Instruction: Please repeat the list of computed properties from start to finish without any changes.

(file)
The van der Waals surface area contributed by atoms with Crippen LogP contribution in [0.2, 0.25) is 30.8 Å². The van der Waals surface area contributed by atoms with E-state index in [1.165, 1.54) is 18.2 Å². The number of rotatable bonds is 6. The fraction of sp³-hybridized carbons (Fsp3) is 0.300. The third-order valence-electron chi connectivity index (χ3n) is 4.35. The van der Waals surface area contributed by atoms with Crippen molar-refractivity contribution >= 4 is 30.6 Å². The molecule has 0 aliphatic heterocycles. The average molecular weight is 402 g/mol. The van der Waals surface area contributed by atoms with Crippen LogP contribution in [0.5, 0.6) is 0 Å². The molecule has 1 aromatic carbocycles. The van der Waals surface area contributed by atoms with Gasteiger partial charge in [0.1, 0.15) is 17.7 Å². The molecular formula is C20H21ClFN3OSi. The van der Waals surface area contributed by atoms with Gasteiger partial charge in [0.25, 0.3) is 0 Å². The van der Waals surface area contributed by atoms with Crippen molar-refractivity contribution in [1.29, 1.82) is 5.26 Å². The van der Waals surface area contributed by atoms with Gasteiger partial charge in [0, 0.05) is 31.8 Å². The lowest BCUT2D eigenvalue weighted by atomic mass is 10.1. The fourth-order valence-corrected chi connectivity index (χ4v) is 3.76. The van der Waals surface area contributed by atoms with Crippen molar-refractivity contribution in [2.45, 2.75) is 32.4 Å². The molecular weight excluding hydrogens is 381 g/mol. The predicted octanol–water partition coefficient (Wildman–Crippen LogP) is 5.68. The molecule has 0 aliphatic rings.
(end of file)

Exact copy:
The van der Waals surface area contributed by atoms with Crippen LogP contribution in [0.2, 0.25) is 30.8 Å². The van der Waals surface area contributed by atoms with E-state index in [1.165, 1.54) is 18.2 Å². The number of rotatable bonds is 6. The fraction of sp³-hybridized carbons (Fsp3) is 0.300. The third-order valence-electron chi connectivity index (χ3n) is 4.35. The van der Waals surface area contributed by atoms with Crippen molar-refractivity contribution >= 4 is 30.6 Å². The molecule has 0 aliphatic heterocycles. The average molecular weight is 402 g/mol. The van der Waals surface area contributed by atoms with Crippen LogP contribution in [0.5, 0.6) is 0 Å². The molecule has 1 aromatic carbocycles. The van der Waals surface area contributed by atoms with Gasteiger partial charge in [0.1, 0.15) is 17.7 Å². The molecular formula is C20H21ClFN3OSi. The van der Waals surface area contributed by atoms with Gasteiger partial charge in [0.25, 0.3) is 0 Å². The van der Waals surface area contributed by atoms with Crippen molar-refractivity contribution in [1.29, 1.82) is 5.26 Å². The van der Waals surface area contributed by atoms with Gasteiger partial charge in [0, 0.05) is 31.8 Å². The lowest BCUT2D eigenvalue weighted by atomic mass is 10.1. The fourth-order valence-corrected chi connectivity index (χ4v) is 3.76. The van der Waals surface area contributed by atoms with Crippen molar-refractivity contribution in [2.45, 2.75) is 32.4 Å². The molecular weight excluding hydrogens is 381 g/mol. The predicted octanol–water partition coefficient (Wildman–Crippen LogP) is 5.68. The molecule has 0 aliphatic rings.